Of course, I was certain I was a “good” Black woman. I was driven, independent, smart, loving…I wasn’t running around randomly committing crimes or having half a dozen babies I couldn’t take care of while simultaneously sitting on my ass collecting a check from the state. But that wasn’t her point. She wanted me to realize that in relation to Black men I wasn’t “good” at all.
Through multiple conversations with my aunt, I learned that I had embraced a stereotypical, degrading perception of Black men. I had oversimplified their existence by categorizing them as either “good” or “bad”, and even those determinations were based on material things and not the man himself. I didn’t really care about Black men; I was never compassionate towards them, understanding or supportive.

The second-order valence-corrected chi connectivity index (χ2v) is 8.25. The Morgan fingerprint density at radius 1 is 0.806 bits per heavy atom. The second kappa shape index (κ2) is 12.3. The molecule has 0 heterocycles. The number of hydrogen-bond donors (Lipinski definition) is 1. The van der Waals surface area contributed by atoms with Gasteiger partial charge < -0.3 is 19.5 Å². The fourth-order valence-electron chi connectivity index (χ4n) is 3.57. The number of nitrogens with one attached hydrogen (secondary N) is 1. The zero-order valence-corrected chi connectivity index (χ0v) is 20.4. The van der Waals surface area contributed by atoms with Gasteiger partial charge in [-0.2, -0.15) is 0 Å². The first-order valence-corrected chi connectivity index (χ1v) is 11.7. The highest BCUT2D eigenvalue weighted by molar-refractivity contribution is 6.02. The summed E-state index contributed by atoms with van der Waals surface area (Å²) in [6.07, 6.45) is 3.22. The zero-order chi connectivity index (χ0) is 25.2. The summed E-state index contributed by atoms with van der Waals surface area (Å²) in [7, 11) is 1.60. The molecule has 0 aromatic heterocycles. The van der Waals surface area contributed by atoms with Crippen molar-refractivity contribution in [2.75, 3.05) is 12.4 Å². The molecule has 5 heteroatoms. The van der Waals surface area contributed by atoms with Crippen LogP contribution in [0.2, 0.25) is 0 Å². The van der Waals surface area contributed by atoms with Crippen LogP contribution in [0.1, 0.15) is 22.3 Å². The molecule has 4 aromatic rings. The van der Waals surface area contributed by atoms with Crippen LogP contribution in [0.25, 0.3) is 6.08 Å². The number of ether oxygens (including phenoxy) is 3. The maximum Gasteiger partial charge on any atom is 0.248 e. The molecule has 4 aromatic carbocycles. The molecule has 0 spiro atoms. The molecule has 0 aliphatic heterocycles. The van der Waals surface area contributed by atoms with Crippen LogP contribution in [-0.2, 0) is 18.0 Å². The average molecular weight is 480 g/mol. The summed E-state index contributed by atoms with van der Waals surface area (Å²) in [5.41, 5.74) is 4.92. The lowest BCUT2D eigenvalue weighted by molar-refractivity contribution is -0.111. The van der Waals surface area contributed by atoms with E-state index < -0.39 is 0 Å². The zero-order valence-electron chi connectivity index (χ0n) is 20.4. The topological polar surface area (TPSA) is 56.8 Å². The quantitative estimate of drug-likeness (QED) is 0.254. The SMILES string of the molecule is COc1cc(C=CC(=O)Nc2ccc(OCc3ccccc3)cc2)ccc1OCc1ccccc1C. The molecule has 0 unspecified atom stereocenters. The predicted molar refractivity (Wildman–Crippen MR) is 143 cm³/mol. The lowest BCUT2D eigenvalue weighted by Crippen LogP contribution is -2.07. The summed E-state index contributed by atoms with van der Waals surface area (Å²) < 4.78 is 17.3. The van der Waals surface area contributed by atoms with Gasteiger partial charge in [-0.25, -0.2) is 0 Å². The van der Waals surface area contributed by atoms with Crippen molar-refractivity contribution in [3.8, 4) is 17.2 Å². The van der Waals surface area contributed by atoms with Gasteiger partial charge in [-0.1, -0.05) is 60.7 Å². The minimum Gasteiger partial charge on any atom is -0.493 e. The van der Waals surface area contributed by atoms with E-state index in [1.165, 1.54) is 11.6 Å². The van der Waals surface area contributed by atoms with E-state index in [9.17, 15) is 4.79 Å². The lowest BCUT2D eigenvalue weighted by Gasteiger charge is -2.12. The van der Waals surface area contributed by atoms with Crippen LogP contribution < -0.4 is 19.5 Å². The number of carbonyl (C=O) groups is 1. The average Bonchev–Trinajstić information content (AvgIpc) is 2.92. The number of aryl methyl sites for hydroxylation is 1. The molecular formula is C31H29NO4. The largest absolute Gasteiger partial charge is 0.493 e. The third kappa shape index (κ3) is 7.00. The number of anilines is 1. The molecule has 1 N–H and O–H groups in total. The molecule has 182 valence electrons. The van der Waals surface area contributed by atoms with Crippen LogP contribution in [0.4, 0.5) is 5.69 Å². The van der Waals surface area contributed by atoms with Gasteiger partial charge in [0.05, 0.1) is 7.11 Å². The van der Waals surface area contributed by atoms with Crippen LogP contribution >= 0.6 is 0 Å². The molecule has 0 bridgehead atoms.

I needed to redefine for myself what a “good Black man” really was.
“All Black men are good,” she told me. I of course argued this down in immature fashion. What about rapists, killers, drug dealers, abusers?
“All Black men are good,” she would say, “and they deserve to be treated that way, particularly by you.”
What she said next changed my life.
“There is nothing more powerful in the life of a Black man than the love and respect of a Black woman. I have the power to positively affect any Black man I come into contact with.”
Once again, she was right. I started watching her when we were out. I noticed something I hadn’t in the past- she spoke to every Black man she came across, whether they spoke to her first or not. She would give a warm smile and ask how they were doing.
Nine times out of ten, their faces would light up.
Now, my aunt is a happily married woman, so it’s not as if she was ever flirting or trying to engage these men in any other way than a sister talking to her brother, uncle, son, or grandfather.
No matter what they looked like, what they wore, how they spoke- she treated every Black man the same- with deep respect. Of course, some men would try and take the opportunity to ask her out or get her phone number- she let each one down gently and with dignity.